Seasonal Analysis: Keep Your Portfolio Working While You Take a Vacation

Before enjoying some summer fun with family and friends, incorporating seasonal analysis into your portfolio management process could help you identify sectors and industries that may outperform the broad market in July—so your portfolio can keep working while you take a vacation.

We are encouraged by three sectors’ seasonal tendency to outperform the S&P 500 Index during July over the last 20 years—a month when the index has on average been moderately higher for equity investors, generating positive returns 50% of the time. But, when reviewing the data, we also note that nonseasonal factors still influence performance and should not be ignored.

The table below highlights sectors’ average over- and under-performance versus the S&P 500 during July since 1997, as well as the top-performing industry groups over the same period:

It’s clear that the information technology, financials, and real estate sectors have shown relative strength versus the index in July over the past 20 years, but if you’re looking for a more targeted strategy, the table also shows the industries underlying the relative strength at the sector level (i.e., “What to Watch in July”).

Drilling down even further, the information technology and financial sectors experienced broader participation in July among their underlying industries versus the real estate sector; comprising 5 of the top 12 industry categories (41%) listed within the chart. This was due in part to their market cap and overall weighting within the S&P 500.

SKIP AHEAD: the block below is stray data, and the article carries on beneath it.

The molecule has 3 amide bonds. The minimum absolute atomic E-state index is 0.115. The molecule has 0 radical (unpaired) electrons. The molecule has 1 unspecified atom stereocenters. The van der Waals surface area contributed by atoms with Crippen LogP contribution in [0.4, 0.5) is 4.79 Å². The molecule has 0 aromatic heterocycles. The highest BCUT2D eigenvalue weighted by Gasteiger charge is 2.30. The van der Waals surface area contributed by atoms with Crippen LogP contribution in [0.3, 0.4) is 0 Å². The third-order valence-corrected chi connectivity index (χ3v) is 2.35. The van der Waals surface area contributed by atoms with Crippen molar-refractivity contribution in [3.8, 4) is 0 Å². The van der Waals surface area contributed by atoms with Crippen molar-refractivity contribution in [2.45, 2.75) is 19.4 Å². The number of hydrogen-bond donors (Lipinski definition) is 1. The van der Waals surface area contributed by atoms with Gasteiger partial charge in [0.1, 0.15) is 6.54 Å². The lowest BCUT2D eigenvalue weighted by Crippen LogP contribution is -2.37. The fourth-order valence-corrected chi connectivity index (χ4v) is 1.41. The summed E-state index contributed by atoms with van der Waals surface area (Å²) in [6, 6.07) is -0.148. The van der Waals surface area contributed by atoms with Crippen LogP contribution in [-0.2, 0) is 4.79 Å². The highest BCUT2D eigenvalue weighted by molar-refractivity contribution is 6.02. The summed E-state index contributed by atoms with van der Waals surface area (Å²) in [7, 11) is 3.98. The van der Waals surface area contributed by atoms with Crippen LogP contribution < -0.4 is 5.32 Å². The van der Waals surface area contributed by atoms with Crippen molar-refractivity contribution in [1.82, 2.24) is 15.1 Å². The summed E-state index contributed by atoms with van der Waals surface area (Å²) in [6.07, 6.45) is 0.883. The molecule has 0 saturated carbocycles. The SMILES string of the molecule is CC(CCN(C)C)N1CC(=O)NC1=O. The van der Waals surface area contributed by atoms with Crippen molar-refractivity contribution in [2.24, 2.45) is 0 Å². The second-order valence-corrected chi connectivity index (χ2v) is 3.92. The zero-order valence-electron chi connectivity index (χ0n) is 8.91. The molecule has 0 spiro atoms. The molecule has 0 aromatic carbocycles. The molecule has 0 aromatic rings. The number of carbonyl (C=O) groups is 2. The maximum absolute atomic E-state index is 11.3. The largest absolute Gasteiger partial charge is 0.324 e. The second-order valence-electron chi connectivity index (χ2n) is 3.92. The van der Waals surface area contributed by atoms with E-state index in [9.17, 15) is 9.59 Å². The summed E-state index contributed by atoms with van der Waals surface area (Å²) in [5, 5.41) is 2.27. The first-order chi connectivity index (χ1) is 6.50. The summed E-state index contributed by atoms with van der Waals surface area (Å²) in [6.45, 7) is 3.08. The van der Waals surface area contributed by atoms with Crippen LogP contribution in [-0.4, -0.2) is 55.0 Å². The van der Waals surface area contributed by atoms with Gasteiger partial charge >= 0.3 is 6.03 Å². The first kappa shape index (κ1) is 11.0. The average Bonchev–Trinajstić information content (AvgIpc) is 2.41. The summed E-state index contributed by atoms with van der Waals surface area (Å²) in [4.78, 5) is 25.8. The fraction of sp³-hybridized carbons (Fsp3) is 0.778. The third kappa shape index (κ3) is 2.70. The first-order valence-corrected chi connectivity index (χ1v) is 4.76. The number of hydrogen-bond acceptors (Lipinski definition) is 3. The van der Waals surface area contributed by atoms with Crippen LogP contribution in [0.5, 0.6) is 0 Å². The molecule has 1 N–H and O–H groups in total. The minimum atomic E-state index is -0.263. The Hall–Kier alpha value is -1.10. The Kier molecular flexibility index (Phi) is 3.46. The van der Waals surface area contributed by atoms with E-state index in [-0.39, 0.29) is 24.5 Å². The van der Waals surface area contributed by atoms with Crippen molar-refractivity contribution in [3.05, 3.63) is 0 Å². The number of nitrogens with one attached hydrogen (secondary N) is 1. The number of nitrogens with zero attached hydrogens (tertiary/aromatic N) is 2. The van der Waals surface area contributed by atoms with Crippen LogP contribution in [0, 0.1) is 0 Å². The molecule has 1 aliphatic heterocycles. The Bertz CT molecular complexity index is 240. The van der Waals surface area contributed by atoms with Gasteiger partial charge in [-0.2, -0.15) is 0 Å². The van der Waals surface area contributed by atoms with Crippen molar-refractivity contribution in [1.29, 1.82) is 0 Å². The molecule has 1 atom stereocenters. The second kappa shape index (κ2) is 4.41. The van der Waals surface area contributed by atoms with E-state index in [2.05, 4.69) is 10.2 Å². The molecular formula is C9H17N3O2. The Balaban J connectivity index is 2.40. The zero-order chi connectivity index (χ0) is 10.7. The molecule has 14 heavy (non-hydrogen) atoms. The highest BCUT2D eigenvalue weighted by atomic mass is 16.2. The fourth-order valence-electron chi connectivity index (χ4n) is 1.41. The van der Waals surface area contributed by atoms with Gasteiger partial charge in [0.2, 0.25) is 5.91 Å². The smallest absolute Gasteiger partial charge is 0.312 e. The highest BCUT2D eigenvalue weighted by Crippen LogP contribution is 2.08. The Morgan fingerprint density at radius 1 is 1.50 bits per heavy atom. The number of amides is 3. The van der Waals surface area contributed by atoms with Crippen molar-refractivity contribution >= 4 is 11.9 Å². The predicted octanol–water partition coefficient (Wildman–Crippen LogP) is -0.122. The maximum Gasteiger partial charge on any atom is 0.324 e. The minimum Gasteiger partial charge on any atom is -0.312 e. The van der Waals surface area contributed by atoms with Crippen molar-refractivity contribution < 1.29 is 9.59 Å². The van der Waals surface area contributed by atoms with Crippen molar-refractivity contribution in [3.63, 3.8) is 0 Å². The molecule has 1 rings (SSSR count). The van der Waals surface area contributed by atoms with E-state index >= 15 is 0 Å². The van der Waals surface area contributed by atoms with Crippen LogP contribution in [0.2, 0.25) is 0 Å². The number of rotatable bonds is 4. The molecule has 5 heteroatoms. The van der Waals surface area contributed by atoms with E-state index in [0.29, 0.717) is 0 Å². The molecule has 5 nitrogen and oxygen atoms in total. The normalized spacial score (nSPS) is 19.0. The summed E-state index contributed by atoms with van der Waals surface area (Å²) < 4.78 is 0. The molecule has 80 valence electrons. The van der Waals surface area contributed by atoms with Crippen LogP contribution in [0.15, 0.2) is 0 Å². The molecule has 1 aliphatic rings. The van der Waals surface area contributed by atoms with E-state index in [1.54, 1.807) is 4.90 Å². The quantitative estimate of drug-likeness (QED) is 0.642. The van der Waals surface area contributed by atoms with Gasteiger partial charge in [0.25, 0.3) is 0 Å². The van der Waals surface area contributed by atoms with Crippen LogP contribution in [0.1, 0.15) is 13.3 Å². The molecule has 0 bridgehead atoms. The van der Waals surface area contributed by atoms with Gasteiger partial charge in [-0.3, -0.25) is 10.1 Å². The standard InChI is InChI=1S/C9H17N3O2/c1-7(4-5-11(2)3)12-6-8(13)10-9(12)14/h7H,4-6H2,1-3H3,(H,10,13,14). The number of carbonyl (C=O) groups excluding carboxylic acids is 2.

Although the index has tended to post moderately positive returns in July, seasonal analysis can help to identify which sectors and industries may fare even better, particularly if volatility increases due to potential seasonal headwinds toward the end of the summer. Please stay tuned to the LPL Research blog for continued analysis of S&P 500 seasonal patterns.



Past performance is no guarantee of future results. All indexes are unmanaged and cannot be invested into directly.

The opinions voiced in this material are for general information only and are not intended to provide or be construed as providing specific investment advice or recommendations for any individual security.

The economic forecasts set forth in the presentation may not develop as predicted.
Investing in stock includes numerous specific risks including: the fluctuation of dividend, loss of principal and potential illiquidity of the investment in a falling market.

Stock investing involves risk including loss of principal.

The Standard & Poor’s 500 Index is a capitalization-weighted index of 500 stocks designed to measure performance of the broad domestic economy through changes in the aggregate market value of 500 stocks representing all major industries.

Because of their narrow focus, specialty sector investing, such as healthcare, financials, or energy, will be subject to greater volatility than investing more broadly across many sectors and companies.

This research material has been prepared by LPL Financial LLC.

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